An illustrative anecdote: when I finally had to watch High School Musical, also for a college course, I was struck by the song "Stick to the Status Quo." In it, the school queen bee watches in panic as her carefully constructed social order seems to be crumbling. Students, inspired by the basketball player and the brainiac who are daring to sing on stage, begin to share their freakiest confessions. And I thought, as I watched this scene, "Wait. You mean I am supposed to be ashamed of being the kind of crazy reprobate who both likes to do homework and to groove to my tunes? That is something I am supposed to feel bad about and that people will reject me for? This is the outer bounds of socially unacceptable behavior?" It made difference so tame and then patted itself on the back for its willingness to celebrate "doing your own thing," all the while sending the subtextual message that even these tiny transgressions against the status quo would be noticed and policed and shutting off the possibility of bigger, unimaginable transgressions.

In my Starfleet, the Starfleet of my dreams, the one I was taught to expect, it would never have occurred to me that gender and sexuality would still be so rigid in the 24th century. "Perhaps, someday, our ability to love won't be so limited," Beverly says -- referring, in theory, to her inability to cope with Odan's changeable physical form -- and I had sort of thought that that someday might have come already in Star Trek. However the episode tries to frame Beverly's conflict, however reasonable that internal conflict might be, what we see is her able, bizarrely, to accept her love when he is temporarily in the body of one of her closest friends, but unable to fathom the idea of being with a woman, because her ability to love is too limited. I see her saying that Star Trek isn't ready for me.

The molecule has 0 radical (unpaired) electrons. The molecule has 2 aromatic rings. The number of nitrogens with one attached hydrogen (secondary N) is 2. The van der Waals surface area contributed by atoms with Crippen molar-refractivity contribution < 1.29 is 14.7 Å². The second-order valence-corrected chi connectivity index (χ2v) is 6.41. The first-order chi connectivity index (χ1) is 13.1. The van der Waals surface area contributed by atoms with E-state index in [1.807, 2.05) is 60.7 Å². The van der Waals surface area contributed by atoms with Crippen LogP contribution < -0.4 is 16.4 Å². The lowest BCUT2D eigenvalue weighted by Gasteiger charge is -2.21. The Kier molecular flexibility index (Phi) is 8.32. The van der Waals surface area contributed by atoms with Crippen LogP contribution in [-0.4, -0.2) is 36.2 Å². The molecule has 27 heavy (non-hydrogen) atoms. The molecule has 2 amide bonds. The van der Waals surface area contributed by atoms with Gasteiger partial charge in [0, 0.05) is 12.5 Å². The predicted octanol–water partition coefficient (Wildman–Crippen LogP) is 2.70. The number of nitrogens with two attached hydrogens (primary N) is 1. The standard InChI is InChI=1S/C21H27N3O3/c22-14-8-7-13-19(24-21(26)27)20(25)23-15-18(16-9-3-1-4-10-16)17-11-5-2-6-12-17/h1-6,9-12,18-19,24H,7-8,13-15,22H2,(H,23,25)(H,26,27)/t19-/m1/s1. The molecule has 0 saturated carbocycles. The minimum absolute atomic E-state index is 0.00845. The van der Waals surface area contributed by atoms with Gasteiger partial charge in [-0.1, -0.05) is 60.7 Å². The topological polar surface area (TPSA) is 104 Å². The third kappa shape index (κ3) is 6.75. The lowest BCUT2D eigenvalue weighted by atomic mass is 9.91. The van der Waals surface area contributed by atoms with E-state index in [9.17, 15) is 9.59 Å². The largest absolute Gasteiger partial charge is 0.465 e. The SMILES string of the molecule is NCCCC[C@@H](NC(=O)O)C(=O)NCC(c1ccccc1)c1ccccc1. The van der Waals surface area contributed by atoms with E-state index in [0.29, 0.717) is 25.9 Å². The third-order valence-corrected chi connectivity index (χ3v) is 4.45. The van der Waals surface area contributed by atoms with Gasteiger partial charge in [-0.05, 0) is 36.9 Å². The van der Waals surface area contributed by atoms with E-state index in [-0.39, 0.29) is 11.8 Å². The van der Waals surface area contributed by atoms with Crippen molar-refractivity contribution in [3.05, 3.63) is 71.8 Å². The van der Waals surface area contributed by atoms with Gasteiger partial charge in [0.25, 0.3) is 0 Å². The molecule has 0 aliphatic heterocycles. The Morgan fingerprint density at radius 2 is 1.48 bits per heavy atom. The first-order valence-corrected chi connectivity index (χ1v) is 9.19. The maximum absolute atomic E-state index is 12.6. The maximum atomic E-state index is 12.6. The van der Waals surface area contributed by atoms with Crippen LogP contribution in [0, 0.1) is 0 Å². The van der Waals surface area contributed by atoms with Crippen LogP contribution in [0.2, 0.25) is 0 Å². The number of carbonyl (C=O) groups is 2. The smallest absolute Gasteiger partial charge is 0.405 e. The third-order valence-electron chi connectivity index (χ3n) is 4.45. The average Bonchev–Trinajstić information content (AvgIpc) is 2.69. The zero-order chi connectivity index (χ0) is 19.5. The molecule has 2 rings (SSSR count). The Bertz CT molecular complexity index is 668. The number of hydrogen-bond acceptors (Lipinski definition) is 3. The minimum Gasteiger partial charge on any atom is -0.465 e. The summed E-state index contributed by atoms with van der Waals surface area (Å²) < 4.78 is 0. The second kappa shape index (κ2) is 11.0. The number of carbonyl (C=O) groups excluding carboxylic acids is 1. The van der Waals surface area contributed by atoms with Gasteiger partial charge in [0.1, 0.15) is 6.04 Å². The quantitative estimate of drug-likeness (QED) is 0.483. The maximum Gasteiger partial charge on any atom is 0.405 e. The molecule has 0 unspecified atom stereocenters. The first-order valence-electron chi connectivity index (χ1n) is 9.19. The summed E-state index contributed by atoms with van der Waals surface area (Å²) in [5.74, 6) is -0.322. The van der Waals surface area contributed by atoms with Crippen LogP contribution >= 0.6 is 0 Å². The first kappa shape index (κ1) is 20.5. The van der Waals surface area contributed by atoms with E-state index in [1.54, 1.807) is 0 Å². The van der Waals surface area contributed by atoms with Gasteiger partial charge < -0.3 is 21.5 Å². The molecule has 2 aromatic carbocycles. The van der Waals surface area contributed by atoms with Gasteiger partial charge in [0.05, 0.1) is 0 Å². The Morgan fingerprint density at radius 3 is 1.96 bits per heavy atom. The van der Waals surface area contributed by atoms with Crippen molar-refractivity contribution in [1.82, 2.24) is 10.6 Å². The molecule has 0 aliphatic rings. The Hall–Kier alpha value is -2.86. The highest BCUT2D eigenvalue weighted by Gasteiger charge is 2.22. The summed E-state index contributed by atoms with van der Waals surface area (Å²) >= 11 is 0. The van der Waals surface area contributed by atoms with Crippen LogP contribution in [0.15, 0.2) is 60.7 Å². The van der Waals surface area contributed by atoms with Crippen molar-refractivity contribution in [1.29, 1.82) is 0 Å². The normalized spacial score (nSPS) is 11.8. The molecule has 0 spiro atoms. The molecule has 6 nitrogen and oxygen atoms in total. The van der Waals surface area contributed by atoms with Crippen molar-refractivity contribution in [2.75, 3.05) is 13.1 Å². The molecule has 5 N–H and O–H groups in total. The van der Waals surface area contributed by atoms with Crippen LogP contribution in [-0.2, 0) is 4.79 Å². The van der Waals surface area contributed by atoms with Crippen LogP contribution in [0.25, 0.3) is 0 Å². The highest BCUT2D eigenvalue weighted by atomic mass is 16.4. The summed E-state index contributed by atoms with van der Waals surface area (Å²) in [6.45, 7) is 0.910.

I have no doubt that this episode was well-meaning. But I want more than well-meaning, or I want nothing at all. I can work with nothing; not enough is just depressing.

Finally, I'm never ever ever going to win this fight with sci fi shows but...it's not okay to sleep with your friend's body when he isn't home? Also now I'm never going to be able to get rid of the mental image of Riker and Crusher macking on each other, so. Thanks for that.

Star Rating: **, for some good scenes and Picard hugs; ZERO, for at all satisfying queer content

Quote of a Different Episode: